Simulation Theory and the scientific pursuit of God

Simulation Theory and the scientific pursuit of God
Credit: Steve Corey

In 2003 Oxford University Professor Nick Bostrom published Are You Living In A Simulation?, an argument stating there’s a high likelihood that we’re all pieces of code created in a computer simulation. Bostrom’s theory isn’t the first to posit that humans live on a hard-drive somewhere on a great cosmic computer, but it did popularize the idea by putting it in a way that appeals to scientists. Physicists are particularly drawn to the theory, and they continue to discuss it nearly 15 years later.

The theory is best broken down and understood using Bostrom’s ‘trilemma’, which is the crux of his assertions:

  1. The fraction of human-level civilizations that reach a posthuman stage is very close to zero
  2. The fraction of posthuman civilizations that are interested in running ancestor-simulations is very close to zero
  3. The fraction of all people with our kind of experiences that are living in a simulation is very close to one.

Or, as Elon Musk put it:

There’s a one in billions chance we’re in base reality, I think it’s one in billions. We should hope that’s true because otherwise if civilization stops advancing, that could be due to some calamitous event that erases civilization, so maybe we should be hopeful this is a simulation. Otherwise, we will create simulations that are indistinguishable from reality or civilization will cease to exist. Those are the two options.

In order for us to live in base reality, either almost every single civilization that would be interested in running a simulation would have to be extinct, or they would have no interest in doing so. Perhaps because of moral or legal concerns — otherwise the logical math dictates there should be far more simulated beings than real humans.

Neil Degrasse-Tyson is all in on simulation theory, at the 2016 Isaac Asimov Memorial Debate he said:

There’s a certain hubris just even in how we think about our relationship to the world…it is easy for me to imagine that everything in our lives is just the creation of some other entity for their entertainment. It is easy for me to think that. So, whatever the likelihood is: zero percent, one percent, 17, 42, no answer, I’m saying the day we learn that it is true I will be the only one in the room saying I’m not surprised.

The experience of mankind can been distilled to a series of questions that have only been addressed by religion, so far. What happens after we’re dead, and who created us? The simulation hypothesis offers a meaningful reference point for those in search of something beyond a theological explanation.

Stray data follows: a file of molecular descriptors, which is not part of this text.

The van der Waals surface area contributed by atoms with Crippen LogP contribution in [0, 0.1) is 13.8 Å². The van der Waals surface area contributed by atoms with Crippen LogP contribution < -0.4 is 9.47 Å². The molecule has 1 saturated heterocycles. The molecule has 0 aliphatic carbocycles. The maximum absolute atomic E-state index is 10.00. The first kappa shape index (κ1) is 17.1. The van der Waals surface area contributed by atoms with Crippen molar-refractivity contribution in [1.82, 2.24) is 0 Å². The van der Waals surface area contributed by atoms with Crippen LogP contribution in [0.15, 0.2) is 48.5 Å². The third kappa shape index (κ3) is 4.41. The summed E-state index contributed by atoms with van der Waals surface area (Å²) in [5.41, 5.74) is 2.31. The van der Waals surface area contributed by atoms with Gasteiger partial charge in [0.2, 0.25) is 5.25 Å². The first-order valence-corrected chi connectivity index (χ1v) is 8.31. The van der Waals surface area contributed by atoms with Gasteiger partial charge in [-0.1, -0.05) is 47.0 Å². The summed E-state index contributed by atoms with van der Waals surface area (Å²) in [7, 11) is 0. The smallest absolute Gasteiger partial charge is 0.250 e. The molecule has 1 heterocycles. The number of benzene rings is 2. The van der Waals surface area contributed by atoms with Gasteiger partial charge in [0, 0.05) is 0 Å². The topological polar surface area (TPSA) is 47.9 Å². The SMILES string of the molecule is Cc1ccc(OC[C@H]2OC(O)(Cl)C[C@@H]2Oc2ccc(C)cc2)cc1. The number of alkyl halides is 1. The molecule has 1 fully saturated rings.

It’s also possible that the idea of God and simulation theory aren’t mutually exclusive. If we acknowledge – even hypothetically – that there is a creator, maybe the how and why of existence are more important questions. Consider Einstein’s observation on religious fervor:

How can cosmic religious feeling be communicated from one person to another, if it can give rise to no definite notion of a God and no theology? In my view, it is the most important function of art and science to awaken this feeling and keep it alive in those who are receptive to it.

Is Einstein proposing that God’s will is for us to ‘like’ and ‘share’ positive things that help enlighten the world? Unless the simulation brings him back to life we’re not going to be able to answer that. Maybe the creators use our happy thoughts to power the simulation. We could even be living in a video game.

A theory like the simulation hypothesis faces its share of detractors and scrutiny, because by its nature the hypothesis falls outside of the usual bounds of science. Theoretical physicist S. James Gates said the following at the 2016 Isaac Asimov Memorial Debate:

I think for non-scientists, an acceptance of the simulation hypothesis as an accurate view of our universe is equivalent, I believe, to the notion of a deity…  it’s that ability of us—our human ability to observe the universe that actually defines science. So, if you can’t give me something that I can observe, I don’t know how to do science.

No one is debating the nature of existence from the perspective of a mollusk, instead we assert that we’re the important ones here. If we aren’t, we’re just as likely to understand the real observers agenda as a clam is to sign up for a Tinder account.

Douglas Adams, author of the five science-fiction novels in The Hitchhiker’s Guide to the Galaxy ‘trilogy,’ posited that one day humanity would create a planet-sized computer to determine the answer to the ultimate question of life, the universe, and everything. The answer was 42. He also said that we’d need another larger computer to figure out the question.

It’s obvious that, whether you believe him or not, Professor Bostrom is asking the right questions — and he’s one of the few people offering any actual answers.

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